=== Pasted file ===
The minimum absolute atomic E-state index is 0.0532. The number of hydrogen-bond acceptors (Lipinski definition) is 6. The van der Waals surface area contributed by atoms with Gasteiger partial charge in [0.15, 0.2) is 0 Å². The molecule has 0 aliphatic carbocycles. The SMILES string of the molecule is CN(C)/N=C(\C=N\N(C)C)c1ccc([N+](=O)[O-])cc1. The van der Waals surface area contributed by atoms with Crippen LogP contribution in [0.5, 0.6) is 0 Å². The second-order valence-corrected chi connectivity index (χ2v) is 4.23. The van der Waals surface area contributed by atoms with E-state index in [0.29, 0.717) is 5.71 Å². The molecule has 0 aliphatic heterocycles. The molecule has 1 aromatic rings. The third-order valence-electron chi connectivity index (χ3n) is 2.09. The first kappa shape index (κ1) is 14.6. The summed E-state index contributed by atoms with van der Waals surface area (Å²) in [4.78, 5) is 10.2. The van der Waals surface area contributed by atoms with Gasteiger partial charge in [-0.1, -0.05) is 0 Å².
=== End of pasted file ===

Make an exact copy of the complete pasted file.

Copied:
The minimum absolute atomic E-state index is 0.0532. The number of hydrogen-bond acceptors (Lipinski definition) is 6. The van der Waals surface area contributed by atoms with Gasteiger partial charge in [0.15, 0.2) is 0 Å². The molecule has 0 aliphatic carbocycles. The SMILES string of the molecule is CN(C)/N=C(\C=N\N(C)C)c1ccc([N+](=O)[O-])cc1. The van der Waals surface area contributed by atoms with Crippen LogP contribution in [0.5, 0.6) is 0 Å². The second-order valence-corrected chi connectivity index (χ2v) is 4.23. The van der Waals surface area contributed by atoms with E-state index in [0.29, 0.717) is 5.71 Å². The molecule has 0 aliphatic heterocycles. The molecule has 1 aromatic rings. The third-order valence-electron chi connectivity index (χ3n) is 2.09. The first kappa shape index (κ1) is 14.6. The summed E-state index contributed by atoms with van der Waals surface area (Å²) in [4.78, 5) is 10.2. The van der Waals surface area contributed by atoms with Gasteiger partial charge in [-0.1, -0.05) is 0 Å².